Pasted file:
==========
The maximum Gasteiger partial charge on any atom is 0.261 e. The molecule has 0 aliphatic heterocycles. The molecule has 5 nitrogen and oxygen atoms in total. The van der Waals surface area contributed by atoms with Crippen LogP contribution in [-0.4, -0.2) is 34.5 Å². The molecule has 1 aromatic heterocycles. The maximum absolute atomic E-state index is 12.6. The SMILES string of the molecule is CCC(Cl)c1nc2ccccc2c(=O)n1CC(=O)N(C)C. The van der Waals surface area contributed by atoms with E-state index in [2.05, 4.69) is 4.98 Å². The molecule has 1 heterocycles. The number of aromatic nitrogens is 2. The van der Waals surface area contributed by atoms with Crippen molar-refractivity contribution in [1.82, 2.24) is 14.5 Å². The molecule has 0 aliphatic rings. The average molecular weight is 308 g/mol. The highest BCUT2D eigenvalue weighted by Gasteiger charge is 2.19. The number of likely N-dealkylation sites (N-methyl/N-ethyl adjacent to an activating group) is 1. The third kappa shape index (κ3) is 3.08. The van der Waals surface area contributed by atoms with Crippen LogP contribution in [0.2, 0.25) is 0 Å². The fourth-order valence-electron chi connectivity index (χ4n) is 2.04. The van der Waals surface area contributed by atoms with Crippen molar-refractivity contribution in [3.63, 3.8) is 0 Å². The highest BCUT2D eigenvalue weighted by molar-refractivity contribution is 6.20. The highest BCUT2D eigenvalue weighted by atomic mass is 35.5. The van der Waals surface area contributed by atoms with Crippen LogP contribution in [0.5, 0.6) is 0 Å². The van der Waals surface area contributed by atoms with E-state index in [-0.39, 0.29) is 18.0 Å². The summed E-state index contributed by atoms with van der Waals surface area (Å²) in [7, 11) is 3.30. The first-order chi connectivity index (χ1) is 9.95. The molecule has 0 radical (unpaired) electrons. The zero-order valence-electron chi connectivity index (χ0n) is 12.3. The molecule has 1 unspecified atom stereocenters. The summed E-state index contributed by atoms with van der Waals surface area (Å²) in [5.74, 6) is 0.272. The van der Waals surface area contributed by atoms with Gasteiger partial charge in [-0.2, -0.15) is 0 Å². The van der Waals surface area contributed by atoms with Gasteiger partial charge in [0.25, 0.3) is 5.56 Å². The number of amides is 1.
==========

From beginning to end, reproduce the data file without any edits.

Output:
The maximum Gasteiger partial charge on any atom is 0.261 e. The molecule has 0 aliphatic heterocycles. The molecule has 5 nitrogen and oxygen atoms in total. The van der Waals surface area contributed by atoms with Crippen LogP contribution in [-0.4, -0.2) is 34.5 Å². The molecule has 1 aromatic heterocycles. The maximum absolute atomic E-state index is 12.6. The SMILES string of the molecule is CCC(Cl)c1nc2ccccc2c(=O)n1CC(=O)N(C)C. The van der Waals surface area contributed by atoms with E-state index in [2.05, 4.69) is 4.98 Å². The molecule has 1 heterocycles. The number of aromatic nitrogens is 2. The van der Waals surface area contributed by atoms with Crippen molar-refractivity contribution in [1.82, 2.24) is 14.5 Å². The molecule has 0 aliphatic rings. The average molecular weight is 308 g/mol. The highest BCUT2D eigenvalue weighted by Gasteiger charge is 2.19. The number of likely N-dealkylation sites (N-methyl/N-ethyl adjacent to an activating group) is 1. The third kappa shape index (κ3) is 3.08. The van der Waals surface area contributed by atoms with Crippen LogP contribution in [0.2, 0.25) is 0 Å². The fourth-order valence-electron chi connectivity index (χ4n) is 2.04. The van der Waals surface area contributed by atoms with Crippen molar-refractivity contribution in [3.63, 3.8) is 0 Å². The highest BCUT2D eigenvalue weighted by molar-refractivity contribution is 6.20. The highest BCUT2D eigenvalue weighted by atomic mass is 35.5. The van der Waals surface area contributed by atoms with Crippen LogP contribution in [0.5, 0.6) is 0 Å². The van der Waals surface area contributed by atoms with E-state index in [-0.39, 0.29) is 18.0 Å². The summed E-state index contributed by atoms with van der Waals surface area (Å²) in [7, 11) is 3.30. The first-order chi connectivity index (χ1) is 9.95. The molecule has 0 radical (unpaired) electrons. The zero-order valence-electron chi connectivity index (χ0n) is 12.3. The molecule has 1 unspecified atom stereocenters. The summed E-state index contributed by atoms with van der Waals surface area (Å²) in [5.74, 6) is 0.272. The van der Waals surface area contributed by atoms with Gasteiger partial charge in [-0.2, -0.15) is 0 Å². The van der Waals surface area contributed by atoms with Gasteiger partial charge in [0.25, 0.3) is 5.56 Å². The number of amides is 1.